In Wednesday night’s third and final presidential debate in Las Vegas, Donald Trump and Hillary Clinton sparred over abortion access and the future of Roe v. Wade. Trump claimed Roe v. Wade would be “automatically” overturned if he is elected, pledging to appoint anti-choice judges and saying that Roe v. Wade would eventually be decided by states. Trump also claimed, incorrectly, that some late-term abortions terminate pregnancies “as late as one or two or three or four days prior to birth.” Clinton responded, “That is not what happens in these cases.”
NERMEEN SHAIKH: Well, let’s go to one of the issues that was raised last night. This is debate moderator Chris Wallace.
CHRIS WALLACE: What I’m asking you, sir, is: Do you want to see the court overturn—you’ve just said you want to see the court protect the Second Amendment. Do you want to see the court overturn Roe v. Wade?
DONALD TRUMP: Well, if we put another two or perhaps three justices on, that’s really what’s going to be—that will happen. And that’ll happen automatically, in my opinion, because I am putting pro-life justices on the court. I will say this: It will go back to the states, and the states will then make a determination.
HILLARY CLINTON: I do not think the United States government should be stepping in and making those most personal of decisions. So, you can regulate, if you are doing so with the life and the health of the mother taken into account.
CHRIS WALLACE: Mr. Trump, your reaction, and particularly on this issue of late-term, partial-birth abortions?
DONALD TRUMP: Well, I think it’s terrible. If you go with what Hillary is saying, in the ninth month, you can take the baby and rip the baby out of the womb of the mother just prior to the birth of the baby.
NERMEEN SHAIKH: Kristen Clarke, your response to what Trump said last night?
KRISTEN CLARKE: You know, first of all, we need to recognize that we’ve got an eight-member Supreme Court right now. Our highest court in the nation is broken and without a critical ninth member, needed to ensure that we can resolve some of the gravest issues that come before the court each term. You know, I am deeply concerned. You know, I heard one candidate last night talking about the Senate needing to do its job right now to recognize that there is a nominee pending for that vacancy: Merrick Garland. I heard one candidate talking about the need for the Senate to move right now on Garland’s vacancy. Come January, whoever is taking over the White House will have a constitutional duty and obligation to fill any vacant seats that may exist at that moment for the Supreme Court.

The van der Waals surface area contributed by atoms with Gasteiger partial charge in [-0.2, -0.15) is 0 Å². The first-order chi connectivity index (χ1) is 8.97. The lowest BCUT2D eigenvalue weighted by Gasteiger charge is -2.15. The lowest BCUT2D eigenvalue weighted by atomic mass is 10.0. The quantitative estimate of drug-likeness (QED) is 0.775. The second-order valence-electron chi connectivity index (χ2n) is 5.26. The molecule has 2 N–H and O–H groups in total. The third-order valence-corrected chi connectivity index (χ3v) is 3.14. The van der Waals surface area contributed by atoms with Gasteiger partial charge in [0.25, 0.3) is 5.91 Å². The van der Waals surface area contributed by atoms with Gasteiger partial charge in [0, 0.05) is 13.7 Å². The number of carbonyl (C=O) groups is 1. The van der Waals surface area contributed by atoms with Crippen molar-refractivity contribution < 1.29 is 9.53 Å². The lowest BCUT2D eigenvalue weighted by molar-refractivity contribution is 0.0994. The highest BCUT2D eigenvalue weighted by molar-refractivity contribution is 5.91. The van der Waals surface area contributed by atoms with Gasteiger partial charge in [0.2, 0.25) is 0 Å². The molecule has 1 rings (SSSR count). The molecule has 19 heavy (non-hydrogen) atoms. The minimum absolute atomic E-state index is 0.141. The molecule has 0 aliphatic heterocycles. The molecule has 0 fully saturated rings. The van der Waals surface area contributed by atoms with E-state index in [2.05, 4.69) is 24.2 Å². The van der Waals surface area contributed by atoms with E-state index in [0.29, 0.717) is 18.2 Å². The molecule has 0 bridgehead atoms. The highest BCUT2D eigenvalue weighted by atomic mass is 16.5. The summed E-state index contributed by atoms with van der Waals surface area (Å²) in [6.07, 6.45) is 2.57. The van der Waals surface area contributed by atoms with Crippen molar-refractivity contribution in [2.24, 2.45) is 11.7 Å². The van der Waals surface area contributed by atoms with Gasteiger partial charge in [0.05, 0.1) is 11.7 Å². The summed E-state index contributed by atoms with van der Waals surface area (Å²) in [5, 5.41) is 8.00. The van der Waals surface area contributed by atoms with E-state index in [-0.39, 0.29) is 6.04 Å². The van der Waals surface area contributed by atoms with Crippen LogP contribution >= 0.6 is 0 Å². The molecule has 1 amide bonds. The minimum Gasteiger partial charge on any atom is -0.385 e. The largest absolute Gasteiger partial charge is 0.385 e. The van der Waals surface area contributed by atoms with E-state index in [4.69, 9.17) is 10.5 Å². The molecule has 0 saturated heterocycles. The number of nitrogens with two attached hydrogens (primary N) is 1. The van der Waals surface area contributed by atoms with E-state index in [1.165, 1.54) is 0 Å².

But an important part of the narrative right now needs to be, you know, the fact that we have a Senate that is about political obstruction. We have a Senate that refuses to move on the pending nomination of Merrick Garland and now thrusting the nation, you know, into a constitutional crisis. This is the longest period that we’ve gone without an unfilled Supreme Court seat. Throughout history, there have been vacancies that have arisen during presidential election years, and Congress has done its job to consider, provide advice and consent, is what the Constitution says. They’ve considered nominees. But the—you know, I’m deeply concerned about this era of obstruction, political obstruction, that we are in. As we look ahead for 2017, I think it’s important that we have a leader in place who can get us past this era of political obstruction and move the Senate to a place where it does its job, one of the most important of which is filling that vacant seat on the Supreme Court.
AMY GOODMAN: Kristen Clarke, we want to thank you for being with us, president and executive director of the Lawyers’ Committee for Civil Rights Under Law. This is Democracy Now! When we come back, more from the showdown in Vegas. And then we’ll bring you response from Dr. Jill Stein, Green Party presidential candidate, and a debate on how progressives should vote in November between Chris Hedges and Eddie Glaude. Stay with us.